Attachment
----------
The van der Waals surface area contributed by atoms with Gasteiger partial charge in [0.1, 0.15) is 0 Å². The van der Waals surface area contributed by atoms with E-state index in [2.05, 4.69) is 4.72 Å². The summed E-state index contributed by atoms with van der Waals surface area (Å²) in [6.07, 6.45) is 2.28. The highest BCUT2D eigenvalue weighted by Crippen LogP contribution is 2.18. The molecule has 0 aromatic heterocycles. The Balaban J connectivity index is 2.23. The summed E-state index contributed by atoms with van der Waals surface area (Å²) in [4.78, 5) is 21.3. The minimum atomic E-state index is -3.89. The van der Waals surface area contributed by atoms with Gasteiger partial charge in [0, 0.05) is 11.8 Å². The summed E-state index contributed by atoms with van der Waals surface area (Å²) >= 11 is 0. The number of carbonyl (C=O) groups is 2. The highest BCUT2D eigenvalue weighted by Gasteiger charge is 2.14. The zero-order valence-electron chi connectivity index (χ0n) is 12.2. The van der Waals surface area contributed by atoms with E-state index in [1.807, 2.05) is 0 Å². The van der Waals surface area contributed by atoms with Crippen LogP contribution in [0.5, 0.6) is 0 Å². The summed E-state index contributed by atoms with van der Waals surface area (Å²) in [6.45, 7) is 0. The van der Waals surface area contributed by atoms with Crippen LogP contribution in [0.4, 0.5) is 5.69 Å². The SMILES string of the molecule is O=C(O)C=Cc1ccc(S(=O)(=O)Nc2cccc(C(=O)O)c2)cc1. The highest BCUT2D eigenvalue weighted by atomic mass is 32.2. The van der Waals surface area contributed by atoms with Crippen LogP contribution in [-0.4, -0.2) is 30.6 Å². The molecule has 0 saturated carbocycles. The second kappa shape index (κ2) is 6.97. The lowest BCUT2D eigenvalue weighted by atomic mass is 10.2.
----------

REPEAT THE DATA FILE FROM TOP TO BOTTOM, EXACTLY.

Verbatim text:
The van der Waals surface area contributed by atoms with Gasteiger partial charge in [0.1, 0.15) is 0 Å². The van der Waals surface area contributed by atoms with E-state index in [2.05, 4.69) is 4.72 Å². The summed E-state index contributed by atoms with van der Waals surface area (Å²) in [6.07, 6.45) is 2.28. The highest BCUT2D eigenvalue weighted by Crippen LogP contribution is 2.18. The molecule has 0 aromatic heterocycles. The Balaban J connectivity index is 2.23. The summed E-state index contributed by atoms with van der Waals surface area (Å²) in [4.78, 5) is 21.3. The minimum atomic E-state index is -3.89. The van der Waals surface area contributed by atoms with Gasteiger partial charge in [0, 0.05) is 11.8 Å². The summed E-state index contributed by atoms with van der Waals surface area (Å²) >= 11 is 0. The number of carbonyl (C=O) groups is 2. The highest BCUT2D eigenvalue weighted by Gasteiger charge is 2.14. The zero-order valence-electron chi connectivity index (χ0n) is 12.2. The van der Waals surface area contributed by atoms with E-state index in [1.807, 2.05) is 0 Å². The van der Waals surface area contributed by atoms with Crippen LogP contribution in [0.5, 0.6) is 0 Å². The summed E-state index contributed by atoms with van der Waals surface area (Å²) in [6.45, 7) is 0. The van der Waals surface area contributed by atoms with Crippen LogP contribution in [0.4, 0.5) is 5.69 Å². The SMILES string of the molecule is O=C(O)C=Cc1ccc(S(=O)(=O)Nc2cccc(C(=O)O)c2)cc1. The highest BCUT2D eigenvalue weighted by atomic mass is 32.2. The van der Waals surface area contributed by atoms with Crippen LogP contribution in [-0.4, -0.2) is 30.6 Å². The molecule has 0 saturated carbocycles. The second kappa shape index (κ2) is 6.97. The lowest BCUT2D eigenvalue weighted by atomic mass is 10.2.